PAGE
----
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Cooking for Geeks
Real Science, Great Hacks, and Good Food
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Are you interested in the science behind what happens to the food in your kitchen? Do you want to learn what makes a recipe work so you can improvise instead of simply following a set of instructions? More than just a cookbook, Cooking for Geeks applies your curiosity to discovery, inspiration, and invention in the kitchen. It's an excellent and intriguing resource for anyone who wants to experiment with cooking, even if you don't consider yourself a geek.
On Oct 29 Matt Brier wrote: Good for geeky cooks, great for uber-science geeks
I was excited when I saw this book. I really wanted to love this book. Don’t get me wrong it is a good book, but for me it isn’t a great book. Full Review >
On Aug 26 Konrad Garus wrote: “Cooking for Geeks” by Jeff Potter; O’Reilly Media
And now for something completely different… cooking! I’ve always been intrigued by “Cooking for Geeks”. I came across it several times, and finally when I saw it in O’Reilly Blogger Reviews program I couldn’t resist. This book is true to … Continue reading → Full Review >
On Jul 27 David Greenbaum wrote: The technical and scientific aspects of cooking explained.
Although I am a geek, I’m not a scientist and this book was really geared more towards chemistry majors as much of it went above my head. That being said, what I did understand was fascinating. If you like Alton Brown you’ll love this book because it takes that scientific approach to cooking to the next level.
Presented like a computer manual, each chapter examines a function of cooking such as the hardware, software, variables and methods involved. In these chapters celebrities and food luminaries are interviewed for their unique perspective on the subject and recipes demonstrating the concepts are also included.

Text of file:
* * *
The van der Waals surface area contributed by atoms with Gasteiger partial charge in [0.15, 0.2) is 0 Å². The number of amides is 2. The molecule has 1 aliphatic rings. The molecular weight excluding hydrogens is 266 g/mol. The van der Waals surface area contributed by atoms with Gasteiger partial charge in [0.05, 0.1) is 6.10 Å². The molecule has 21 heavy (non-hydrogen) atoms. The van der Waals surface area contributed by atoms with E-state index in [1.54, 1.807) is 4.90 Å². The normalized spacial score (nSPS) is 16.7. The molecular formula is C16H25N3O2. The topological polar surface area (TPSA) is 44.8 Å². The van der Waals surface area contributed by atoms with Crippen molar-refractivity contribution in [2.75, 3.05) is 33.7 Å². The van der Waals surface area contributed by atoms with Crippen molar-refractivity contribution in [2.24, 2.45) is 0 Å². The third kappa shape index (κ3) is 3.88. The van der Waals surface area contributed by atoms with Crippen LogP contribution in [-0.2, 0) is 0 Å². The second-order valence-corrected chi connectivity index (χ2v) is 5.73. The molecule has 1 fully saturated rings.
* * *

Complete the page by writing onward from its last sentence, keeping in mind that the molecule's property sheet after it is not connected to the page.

The book is densely packed with information and if you understand college chemistry and physics you’ll get much more out of this book then I did because I struggled remembering the details of chemical bonds and Kelvin. Even with those limits, I still struggled with the onslaught of information explaining different tasting patterns and flavor combinations and had to read some chapters more than once. This isn’t light fluffy reading but it’s really worth it in the end.
After this book I was much more empowered to experiment with my cooking and cooking methods and understand why I like certain foods, combinations and cooking methods and why I dislike others. This is the science behind the art of cooking.
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On Jul 10 Karen Sieczka wrote:
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